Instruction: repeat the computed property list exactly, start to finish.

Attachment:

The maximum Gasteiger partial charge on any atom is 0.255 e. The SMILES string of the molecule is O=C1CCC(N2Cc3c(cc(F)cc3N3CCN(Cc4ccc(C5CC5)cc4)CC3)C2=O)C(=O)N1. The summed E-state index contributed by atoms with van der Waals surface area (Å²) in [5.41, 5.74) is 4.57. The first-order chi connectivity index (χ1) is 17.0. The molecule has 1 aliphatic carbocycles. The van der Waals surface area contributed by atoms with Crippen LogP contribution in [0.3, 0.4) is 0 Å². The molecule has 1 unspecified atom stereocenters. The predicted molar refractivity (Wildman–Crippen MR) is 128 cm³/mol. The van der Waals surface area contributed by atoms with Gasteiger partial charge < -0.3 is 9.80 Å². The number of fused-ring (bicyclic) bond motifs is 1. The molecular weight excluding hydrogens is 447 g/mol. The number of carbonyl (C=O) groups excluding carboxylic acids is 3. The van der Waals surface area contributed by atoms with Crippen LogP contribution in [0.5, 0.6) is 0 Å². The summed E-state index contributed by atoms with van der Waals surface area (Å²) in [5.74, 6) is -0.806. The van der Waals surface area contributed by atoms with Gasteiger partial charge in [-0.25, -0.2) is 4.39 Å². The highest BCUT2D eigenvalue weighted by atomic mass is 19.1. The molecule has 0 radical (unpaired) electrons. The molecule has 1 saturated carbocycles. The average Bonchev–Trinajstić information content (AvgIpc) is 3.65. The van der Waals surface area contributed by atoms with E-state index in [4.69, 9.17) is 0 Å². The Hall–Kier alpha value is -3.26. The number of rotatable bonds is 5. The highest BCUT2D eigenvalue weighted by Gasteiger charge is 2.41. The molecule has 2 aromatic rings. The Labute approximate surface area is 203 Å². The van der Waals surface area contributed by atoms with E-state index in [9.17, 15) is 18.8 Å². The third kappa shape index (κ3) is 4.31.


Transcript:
The maximum Gasteiger partial charge on any atom is 0.255 e. The SMILES string of the molecule is O=C1CCC(N2Cc3c(cc(F)cc3N3CCN(Cc4ccc(C5CC5)cc4)CC3)C2=O)C(=O)N1. The summed E-state index contributed by atoms with van der Waals surface area (Å²) in [5.41, 5.74) is 4.57. The first-order chi connectivity index (χ1) is 17.0. The molecule has 1 aliphatic carbocycles. The van der Waals surface area contributed by atoms with Crippen LogP contribution in [0.3, 0.4) is 0 Å². The molecule has 1 unspecified atom stereocenters. The predicted molar refractivity (Wildman–Crippen MR) is 128 cm³/mol. The van der Waals surface area contributed by atoms with Gasteiger partial charge < -0.3 is 9.80 Å². The number of fused-ring (bicyclic) bond motifs is 1. The molecular weight excluding hydrogens is 447 g/mol. The number of carbonyl (C=O) groups excluding carboxylic acids is 3. The van der Waals surface area contributed by atoms with Crippen LogP contribution in [0.5, 0.6) is 0 Å². The summed E-state index contributed by atoms with van der Waals surface area (Å²) in [5.74, 6) is -0.806. The van der Waals surface area contributed by atoms with Gasteiger partial charge in [-0.25, -0.2) is 4.39 Å². The highest BCUT2D eigenvalue weighted by atomic mass is 19.1. The molecule has 0 radical (unpaired) electrons. The molecule has 1 saturated carbocycles. The average Bonchev–Trinajstić information content (AvgIpc) is 3.65. The van der Waals surface area contributed by atoms with E-state index in [4.69, 9.17) is 0 Å². The Hall–Kier alpha value is -3.26. The number of rotatable bonds is 5. The highest BCUT2D eigenvalue weighted by Gasteiger charge is 2.41. The molecule has 2 aromatic rings. The Labute approximate surface area is 203 Å². The van der Waals surface area contributed by atoms with E-state index in [9.17, 15) is 18.8 Å². The third kappa shape index (κ3) is 4.31.